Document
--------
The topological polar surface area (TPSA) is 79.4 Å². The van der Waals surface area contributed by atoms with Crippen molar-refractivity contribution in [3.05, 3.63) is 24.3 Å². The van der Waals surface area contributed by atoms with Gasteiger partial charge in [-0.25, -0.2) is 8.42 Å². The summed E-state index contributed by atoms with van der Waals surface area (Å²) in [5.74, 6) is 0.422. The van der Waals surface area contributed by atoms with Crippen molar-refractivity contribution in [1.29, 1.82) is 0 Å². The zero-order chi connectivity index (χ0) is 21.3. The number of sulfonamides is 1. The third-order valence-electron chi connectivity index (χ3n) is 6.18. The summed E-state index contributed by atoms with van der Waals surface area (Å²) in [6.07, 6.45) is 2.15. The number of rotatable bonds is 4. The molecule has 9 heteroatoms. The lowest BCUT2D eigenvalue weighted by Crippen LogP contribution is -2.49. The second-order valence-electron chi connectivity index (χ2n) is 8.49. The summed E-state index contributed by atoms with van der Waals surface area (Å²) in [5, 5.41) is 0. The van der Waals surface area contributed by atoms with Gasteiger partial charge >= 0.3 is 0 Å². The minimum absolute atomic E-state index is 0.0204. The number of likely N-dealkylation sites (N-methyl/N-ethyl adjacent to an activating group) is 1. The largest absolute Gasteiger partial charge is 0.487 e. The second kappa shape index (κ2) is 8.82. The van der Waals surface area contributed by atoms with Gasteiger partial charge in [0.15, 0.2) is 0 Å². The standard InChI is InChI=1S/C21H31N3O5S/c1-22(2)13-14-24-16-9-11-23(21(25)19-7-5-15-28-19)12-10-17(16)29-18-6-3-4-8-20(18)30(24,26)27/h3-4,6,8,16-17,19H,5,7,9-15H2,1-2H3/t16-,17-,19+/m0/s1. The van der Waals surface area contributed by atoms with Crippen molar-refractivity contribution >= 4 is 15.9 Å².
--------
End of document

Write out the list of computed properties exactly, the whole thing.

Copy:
The topological polar surface area (TPSA) is 79.4 Å². The van der Waals surface area contributed by atoms with Crippen molar-refractivity contribution in [3.05, 3.63) is 24.3 Å². The van der Waals surface area contributed by atoms with Gasteiger partial charge in [-0.25, -0.2) is 8.42 Å². The summed E-state index contributed by atoms with van der Waals surface area (Å²) in [5.74, 6) is 0.422. The van der Waals surface area contributed by atoms with Crippen molar-refractivity contribution in [1.29, 1.82) is 0 Å². The zero-order chi connectivity index (χ0) is 21.3. The number of sulfonamides is 1. The third-order valence-electron chi connectivity index (χ3n) is 6.18. The summed E-state index contributed by atoms with van der Waals surface area (Å²) in [6.07, 6.45) is 2.15. The number of rotatable bonds is 4. The molecule has 9 heteroatoms. The lowest BCUT2D eigenvalue weighted by Crippen LogP contribution is -2.49. The second-order valence-electron chi connectivity index (χ2n) is 8.49. The summed E-state index contributed by atoms with van der Waals surface area (Å²) in [5, 5.41) is 0. The van der Waals surface area contributed by atoms with Gasteiger partial charge >= 0.3 is 0 Å². The minimum absolute atomic E-state index is 0.0204. The number of likely N-dealkylation sites (N-methyl/N-ethyl adjacent to an activating group) is 1. The largest absolute Gasteiger partial charge is 0.487 e. The second kappa shape index (κ2) is 8.82. The van der Waals surface area contributed by atoms with Gasteiger partial charge in [0.15, 0.2) is 0 Å². The standard InChI is InChI=1S/C21H31N3O5S/c1-22(2)13-14-24-16-9-11-23(21(25)19-7-5-15-28-19)12-10-17(16)29-18-6-3-4-8-20(18)30(24,26)27/h3-4,6,8,16-17,19H,5,7,9-15H2,1-2H3/t16-,17-,19+/m0/s1. The van der Waals surface area contributed by atoms with Crippen molar-refractivity contribution >= 4 is 15.9 Å².